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Petrography and characterization of microbial carbonates and associated facies from modern Great Salt Lake and Uinta Basin’s Eocene Green River Formation in Utah, USA

By
Thomas C. Chidsey, Jr
Thomas C. Chidsey, Jr
1
Utah Geological Survey, PO Box 146100, Salt Lake City, UT 84114-6100, USA
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Michael D. Vanden Berg
Michael D. Vanden Berg
1
Utah Geological Survey, PO Box 146100, Salt Lake City, UT 84114-6100, USA
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David E. Eby
David E. Eby
2
Eby Petrography & Consulting Inc., 2830 West 9th Ave, Denver, CO 80204, USA
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Published:
January 01, 2015

Abstract

Utah contains unique analogues of microbial hydrocarbon reservoirs in the modern Great Salt Lake and the lacustrine Eocene Green River Formation within the Uinta Basin. Characteristics of both lake environments include shallow-water, ramp margins that are susceptible to rapid widespread shoreline changes, as well as comparable water chemistry and temperature that were ideal for microbial growth and formation/deposition of associated carbonate grains. Thus, microbialites in Great Salt Lake and cores from the Green River Formation exhibit similarities in terms of microbial textures and fabrics. A detailed petrographic analysis provides unique insights into these modern and ancient deposits that can be used to determine reservoir characteristics in other microbial carbonate petroleum plays.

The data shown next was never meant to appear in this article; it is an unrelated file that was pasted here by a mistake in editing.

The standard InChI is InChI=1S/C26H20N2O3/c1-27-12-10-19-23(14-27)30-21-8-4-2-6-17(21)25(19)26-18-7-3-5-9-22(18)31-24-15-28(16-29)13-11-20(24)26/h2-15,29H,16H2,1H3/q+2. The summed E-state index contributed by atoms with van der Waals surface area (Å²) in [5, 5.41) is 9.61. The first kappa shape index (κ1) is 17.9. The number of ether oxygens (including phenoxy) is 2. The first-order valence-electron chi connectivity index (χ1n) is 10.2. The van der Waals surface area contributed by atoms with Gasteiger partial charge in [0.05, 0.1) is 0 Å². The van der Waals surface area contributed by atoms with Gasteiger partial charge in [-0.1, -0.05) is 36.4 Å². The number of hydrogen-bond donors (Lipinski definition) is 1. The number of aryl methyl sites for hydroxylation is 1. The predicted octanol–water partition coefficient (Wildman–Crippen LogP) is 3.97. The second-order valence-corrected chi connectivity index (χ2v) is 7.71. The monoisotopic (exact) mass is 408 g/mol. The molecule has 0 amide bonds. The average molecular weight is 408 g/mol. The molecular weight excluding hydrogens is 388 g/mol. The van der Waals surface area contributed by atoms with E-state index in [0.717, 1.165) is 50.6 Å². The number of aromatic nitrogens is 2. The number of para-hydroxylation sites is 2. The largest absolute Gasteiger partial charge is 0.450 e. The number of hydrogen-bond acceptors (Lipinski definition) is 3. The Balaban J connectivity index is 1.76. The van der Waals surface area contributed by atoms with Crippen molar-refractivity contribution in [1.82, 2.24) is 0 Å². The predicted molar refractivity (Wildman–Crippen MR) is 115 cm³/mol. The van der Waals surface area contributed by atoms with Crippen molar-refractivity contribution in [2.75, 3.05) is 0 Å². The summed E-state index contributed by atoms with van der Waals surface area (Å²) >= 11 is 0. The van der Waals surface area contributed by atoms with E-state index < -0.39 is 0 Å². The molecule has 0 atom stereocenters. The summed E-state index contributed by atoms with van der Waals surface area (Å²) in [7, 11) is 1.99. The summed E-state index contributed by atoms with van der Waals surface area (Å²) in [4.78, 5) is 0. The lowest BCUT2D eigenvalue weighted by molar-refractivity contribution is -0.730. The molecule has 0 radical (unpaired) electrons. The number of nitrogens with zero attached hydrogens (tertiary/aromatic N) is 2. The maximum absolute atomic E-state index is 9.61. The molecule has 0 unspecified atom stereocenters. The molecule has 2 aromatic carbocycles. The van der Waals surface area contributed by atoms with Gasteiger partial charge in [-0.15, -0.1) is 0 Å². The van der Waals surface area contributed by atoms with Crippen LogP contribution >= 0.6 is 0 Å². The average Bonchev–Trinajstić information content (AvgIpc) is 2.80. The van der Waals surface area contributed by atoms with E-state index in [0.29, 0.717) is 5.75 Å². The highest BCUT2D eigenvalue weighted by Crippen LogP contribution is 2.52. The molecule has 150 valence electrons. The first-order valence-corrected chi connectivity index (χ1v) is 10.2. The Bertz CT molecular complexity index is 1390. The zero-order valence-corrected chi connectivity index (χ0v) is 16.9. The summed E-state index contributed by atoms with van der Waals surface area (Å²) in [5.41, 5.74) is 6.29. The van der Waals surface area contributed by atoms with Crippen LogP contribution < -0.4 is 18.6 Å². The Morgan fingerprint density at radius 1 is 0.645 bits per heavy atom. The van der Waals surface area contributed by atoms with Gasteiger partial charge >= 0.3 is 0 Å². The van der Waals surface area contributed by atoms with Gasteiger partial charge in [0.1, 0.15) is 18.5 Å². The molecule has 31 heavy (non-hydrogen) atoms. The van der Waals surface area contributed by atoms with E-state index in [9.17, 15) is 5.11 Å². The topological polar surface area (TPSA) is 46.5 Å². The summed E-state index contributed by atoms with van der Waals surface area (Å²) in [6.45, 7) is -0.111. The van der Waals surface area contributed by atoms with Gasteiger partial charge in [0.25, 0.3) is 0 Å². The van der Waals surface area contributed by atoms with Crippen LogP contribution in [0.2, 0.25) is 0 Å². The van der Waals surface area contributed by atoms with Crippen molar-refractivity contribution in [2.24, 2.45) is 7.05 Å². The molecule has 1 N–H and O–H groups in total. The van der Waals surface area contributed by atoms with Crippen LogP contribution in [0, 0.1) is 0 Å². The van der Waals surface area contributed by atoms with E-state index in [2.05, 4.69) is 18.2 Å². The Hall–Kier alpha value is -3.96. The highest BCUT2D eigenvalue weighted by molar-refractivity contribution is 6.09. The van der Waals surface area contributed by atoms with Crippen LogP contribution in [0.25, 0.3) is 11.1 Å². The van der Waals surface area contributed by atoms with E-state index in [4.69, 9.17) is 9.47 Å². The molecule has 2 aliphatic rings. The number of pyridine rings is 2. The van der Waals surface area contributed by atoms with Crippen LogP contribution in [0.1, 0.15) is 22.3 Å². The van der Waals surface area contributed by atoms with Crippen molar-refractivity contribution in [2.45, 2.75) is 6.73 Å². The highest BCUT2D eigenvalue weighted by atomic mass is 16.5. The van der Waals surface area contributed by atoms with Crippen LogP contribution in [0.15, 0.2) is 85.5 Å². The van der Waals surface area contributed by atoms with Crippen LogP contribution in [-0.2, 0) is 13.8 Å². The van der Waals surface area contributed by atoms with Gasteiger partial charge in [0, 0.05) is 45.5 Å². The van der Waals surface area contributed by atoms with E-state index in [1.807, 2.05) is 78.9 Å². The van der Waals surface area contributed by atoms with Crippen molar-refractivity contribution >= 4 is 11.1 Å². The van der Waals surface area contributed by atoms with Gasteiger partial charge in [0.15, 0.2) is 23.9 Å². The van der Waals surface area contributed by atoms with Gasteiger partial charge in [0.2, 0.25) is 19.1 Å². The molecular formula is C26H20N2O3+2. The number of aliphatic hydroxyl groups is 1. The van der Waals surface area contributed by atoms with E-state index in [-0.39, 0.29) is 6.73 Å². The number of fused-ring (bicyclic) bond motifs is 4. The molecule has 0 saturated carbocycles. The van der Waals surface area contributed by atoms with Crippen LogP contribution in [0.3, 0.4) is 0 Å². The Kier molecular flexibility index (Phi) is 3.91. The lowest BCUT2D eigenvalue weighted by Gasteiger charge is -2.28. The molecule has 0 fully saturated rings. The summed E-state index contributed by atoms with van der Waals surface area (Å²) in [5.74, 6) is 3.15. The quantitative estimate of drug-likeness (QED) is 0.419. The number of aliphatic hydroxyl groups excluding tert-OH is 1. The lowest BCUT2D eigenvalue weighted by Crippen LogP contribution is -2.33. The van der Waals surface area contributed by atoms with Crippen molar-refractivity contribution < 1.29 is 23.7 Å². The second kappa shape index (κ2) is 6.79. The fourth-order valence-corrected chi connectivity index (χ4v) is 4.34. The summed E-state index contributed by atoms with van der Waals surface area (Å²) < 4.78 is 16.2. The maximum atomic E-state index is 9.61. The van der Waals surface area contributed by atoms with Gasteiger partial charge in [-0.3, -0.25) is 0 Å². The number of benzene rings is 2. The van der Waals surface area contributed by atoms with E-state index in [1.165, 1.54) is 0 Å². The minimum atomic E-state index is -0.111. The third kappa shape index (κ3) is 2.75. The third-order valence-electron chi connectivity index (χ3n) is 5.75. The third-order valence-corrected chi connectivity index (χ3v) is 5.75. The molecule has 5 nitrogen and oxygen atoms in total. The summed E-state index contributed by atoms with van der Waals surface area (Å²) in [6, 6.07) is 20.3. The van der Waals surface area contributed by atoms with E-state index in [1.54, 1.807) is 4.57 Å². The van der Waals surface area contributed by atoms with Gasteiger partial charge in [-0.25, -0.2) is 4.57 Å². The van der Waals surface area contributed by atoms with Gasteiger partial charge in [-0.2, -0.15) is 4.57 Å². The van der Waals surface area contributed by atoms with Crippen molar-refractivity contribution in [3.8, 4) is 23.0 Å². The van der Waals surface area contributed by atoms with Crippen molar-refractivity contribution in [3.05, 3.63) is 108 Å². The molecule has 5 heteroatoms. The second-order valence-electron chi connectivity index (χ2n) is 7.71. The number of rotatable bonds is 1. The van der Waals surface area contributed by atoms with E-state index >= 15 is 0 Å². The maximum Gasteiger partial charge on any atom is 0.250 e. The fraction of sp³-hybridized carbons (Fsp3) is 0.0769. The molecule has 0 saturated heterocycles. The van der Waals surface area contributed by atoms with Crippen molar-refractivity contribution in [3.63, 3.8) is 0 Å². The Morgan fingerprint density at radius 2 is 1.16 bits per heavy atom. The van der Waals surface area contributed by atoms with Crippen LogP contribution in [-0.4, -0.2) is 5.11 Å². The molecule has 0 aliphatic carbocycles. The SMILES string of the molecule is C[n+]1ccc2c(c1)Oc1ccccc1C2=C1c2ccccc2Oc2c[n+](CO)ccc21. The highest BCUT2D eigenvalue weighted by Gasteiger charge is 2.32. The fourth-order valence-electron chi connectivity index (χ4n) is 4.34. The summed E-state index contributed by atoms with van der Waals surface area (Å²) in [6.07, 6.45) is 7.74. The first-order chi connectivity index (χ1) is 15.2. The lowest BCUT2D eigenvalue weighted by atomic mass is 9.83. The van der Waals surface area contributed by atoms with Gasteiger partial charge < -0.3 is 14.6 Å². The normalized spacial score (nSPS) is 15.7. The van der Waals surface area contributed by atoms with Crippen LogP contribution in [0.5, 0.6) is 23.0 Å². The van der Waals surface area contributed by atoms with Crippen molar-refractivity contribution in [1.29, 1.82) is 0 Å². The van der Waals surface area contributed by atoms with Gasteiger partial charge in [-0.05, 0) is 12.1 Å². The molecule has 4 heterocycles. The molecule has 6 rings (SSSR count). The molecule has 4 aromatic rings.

Great Salt Lake is a hypersaline lake and carbonate ‘factory’, containing actively forming microbial mats, stromatolites, thrombolites and associated carbonate grains. Open constructional pores are common within a spectrum of microbial structures. Green River Formation cores display excellent examples of stromatolites and thrombolites that contain primary megascopic pore and microporosity, as well as carbonate grainstones composed of ooids, peloids and skeletal material with abundant interparticle and intraparticle porosity. West Willow Creek oil field produces from a Green River microbial buildup/mound, a feature not currently recognized in Great Salt Lake.

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Contents

Geological Society, London, Special Publications

Microbial Carbonates in Space and Time: Implications for Global Exploration and Production

D. W. J. Bosence
D. W. J. Bosence
Royal Holloway, University of London, UK
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K. A. Gibbons
K. A. Gibbons
Nexen Petroleum UK Ltd, UK
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D. P. Le Heron
D. P. Le Heron
Royal Holloway, University of London, UK
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W. A. Morgan
W. A. Morgan
Morgan Geoscience Consulting, LLC, USA
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T. Pritchard
T. Pritchard
BG Group, UK
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B. A. Vining
B. A. Vining
Royal Holloway, University of London, UK
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Geological Society of London
Volume
418
ISBN electronic:
9781862397163
Publication date:
January 01, 2015

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